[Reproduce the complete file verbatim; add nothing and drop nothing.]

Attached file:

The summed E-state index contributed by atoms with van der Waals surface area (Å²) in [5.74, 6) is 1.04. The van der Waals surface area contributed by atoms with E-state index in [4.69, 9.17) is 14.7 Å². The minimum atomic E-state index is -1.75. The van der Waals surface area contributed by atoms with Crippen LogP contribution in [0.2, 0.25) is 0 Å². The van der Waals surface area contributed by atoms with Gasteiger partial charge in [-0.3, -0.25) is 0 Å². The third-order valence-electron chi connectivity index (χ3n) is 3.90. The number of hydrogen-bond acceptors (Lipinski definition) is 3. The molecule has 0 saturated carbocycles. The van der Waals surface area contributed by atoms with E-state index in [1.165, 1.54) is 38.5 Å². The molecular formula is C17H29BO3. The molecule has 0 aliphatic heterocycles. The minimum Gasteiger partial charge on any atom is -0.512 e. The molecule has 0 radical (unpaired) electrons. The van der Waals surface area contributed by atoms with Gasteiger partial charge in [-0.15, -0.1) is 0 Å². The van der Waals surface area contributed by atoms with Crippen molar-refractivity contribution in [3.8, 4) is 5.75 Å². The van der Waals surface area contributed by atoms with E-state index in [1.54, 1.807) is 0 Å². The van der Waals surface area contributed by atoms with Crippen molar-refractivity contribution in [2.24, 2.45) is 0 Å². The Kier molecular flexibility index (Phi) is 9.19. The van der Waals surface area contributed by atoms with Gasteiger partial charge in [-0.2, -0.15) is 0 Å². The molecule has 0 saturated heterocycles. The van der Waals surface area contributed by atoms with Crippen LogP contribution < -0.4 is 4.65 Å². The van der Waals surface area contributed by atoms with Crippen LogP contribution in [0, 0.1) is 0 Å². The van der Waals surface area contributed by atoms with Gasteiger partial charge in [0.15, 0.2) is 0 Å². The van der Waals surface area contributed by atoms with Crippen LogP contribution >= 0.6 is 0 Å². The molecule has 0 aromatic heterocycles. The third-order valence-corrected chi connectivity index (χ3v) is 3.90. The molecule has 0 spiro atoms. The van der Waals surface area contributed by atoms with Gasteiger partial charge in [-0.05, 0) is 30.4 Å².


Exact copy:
The summed E-state index contributed by atoms with van der Waals surface area (Å²) in [5.74, 6) is 1.04. The van der Waals surface area contributed by atoms with E-state index in [4.69, 9.17) is 14.7 Å². The minimum atomic E-state index is -1.75. The van der Waals surface area contributed by atoms with Crippen LogP contribution in [0.2, 0.25) is 0 Å². The van der Waals surface area contributed by atoms with Gasteiger partial charge in [-0.3, -0.25) is 0 Å². The third-order valence-electron chi connectivity index (χ3n) is 3.90. The number of hydrogen-bond acceptors (Lipinski definition) is 3. The molecule has 0 saturated carbocycles. The van der Waals surface area contributed by atoms with E-state index in [1.165, 1.54) is 38.5 Å². The molecular formula is C17H29BO3. The molecule has 0 aliphatic heterocycles. The minimum Gasteiger partial charge on any atom is -0.512 e. The molecule has 0 radical (unpaired) electrons. The van der Waals surface area contributed by atoms with Gasteiger partial charge in [-0.15, -0.1) is 0 Å². The van der Waals surface area contributed by atoms with Crippen molar-refractivity contribution in [3.8, 4) is 5.75 Å². The van der Waals surface area contributed by atoms with E-state index in [1.54, 1.807) is 0 Å². The van der Waals surface area contributed by atoms with Crippen molar-refractivity contribution in [2.24, 2.45) is 0 Å². The Kier molecular flexibility index (Phi) is 9.19. The van der Waals surface area contributed by atoms with Gasteiger partial charge in [-0.2, -0.15) is 0 Å². The molecule has 0 saturated heterocycles. The van der Waals surface area contributed by atoms with Crippen LogP contribution < -0.4 is 4.65 Å². The van der Waals surface area contributed by atoms with Crippen LogP contribution in [0, 0.1) is 0 Å². The van der Waals surface area contributed by atoms with Gasteiger partial charge in [0.15, 0.2) is 0 Å². The van der Waals surface area contributed by atoms with Crippen LogP contribution >= 0.6 is 0 Å². The molecule has 0 aromatic heterocycles. The third-order valence-corrected chi connectivity index (χ3v) is 3.90. The molecule has 0 spiro atoms. The van der Waals surface area contributed by atoms with Gasteiger partial charge in [-0.05, 0) is 30.4 Å².